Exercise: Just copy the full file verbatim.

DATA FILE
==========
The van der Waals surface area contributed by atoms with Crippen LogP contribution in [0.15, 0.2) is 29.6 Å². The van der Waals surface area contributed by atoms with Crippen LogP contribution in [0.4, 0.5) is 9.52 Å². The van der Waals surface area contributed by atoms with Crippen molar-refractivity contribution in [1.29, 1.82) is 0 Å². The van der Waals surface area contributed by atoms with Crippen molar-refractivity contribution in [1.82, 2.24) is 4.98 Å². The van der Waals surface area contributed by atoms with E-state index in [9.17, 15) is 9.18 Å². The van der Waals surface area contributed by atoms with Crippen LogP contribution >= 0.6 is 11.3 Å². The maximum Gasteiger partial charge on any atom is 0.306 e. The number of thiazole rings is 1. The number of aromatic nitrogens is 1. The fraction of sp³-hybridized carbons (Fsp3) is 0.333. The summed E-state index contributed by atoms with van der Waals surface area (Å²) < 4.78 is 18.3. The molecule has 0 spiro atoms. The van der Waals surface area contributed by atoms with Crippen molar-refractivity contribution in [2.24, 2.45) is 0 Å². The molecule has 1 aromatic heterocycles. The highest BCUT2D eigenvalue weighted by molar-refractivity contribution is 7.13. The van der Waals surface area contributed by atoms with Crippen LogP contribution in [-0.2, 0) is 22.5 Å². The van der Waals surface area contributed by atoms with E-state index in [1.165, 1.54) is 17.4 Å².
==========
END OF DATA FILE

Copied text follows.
The van der Waals surface area contributed by atoms with Crippen LogP contribution in [0.15, 0.2) is 29.6 Å². The van der Waals surface area contributed by atoms with Crippen LogP contribution in [0.4, 0.5) is 9.52 Å². The van der Waals surface area contributed by atoms with Crippen molar-refractivity contribution in [1.29, 1.82) is 0 Å². The van der Waals surface area contributed by atoms with Crippen molar-refractivity contribution in [1.82, 2.24) is 4.98 Å². The van der Waals surface area contributed by atoms with E-state index in [9.17, 15) is 9.18 Å². The van der Waals surface area contributed by atoms with Crippen LogP contribution >= 0.6 is 11.3 Å². The maximum Gasteiger partial charge on any atom is 0.306 e. The number of thiazole rings is 1. The number of aromatic nitrogens is 1. The fraction of sp³-hybridized carbons (Fsp3) is 0.333. The summed E-state index contributed by atoms with van der Waals surface area (Å²) < 4.78 is 18.3. The molecule has 0 spiro atoms. The van der Waals surface area contributed by atoms with Crippen molar-refractivity contribution in [2.24, 2.45) is 0 Å². The molecule has 1 aromatic heterocycles. The highest BCUT2D eigenvalue weighted by molar-refractivity contribution is 7.13. The van der Waals surface area contributed by atoms with Crippen LogP contribution in [-0.2, 0) is 22.5 Å². The van der Waals surface area contributed by atoms with E-state index in [1.165, 1.54) is 17.4 Å².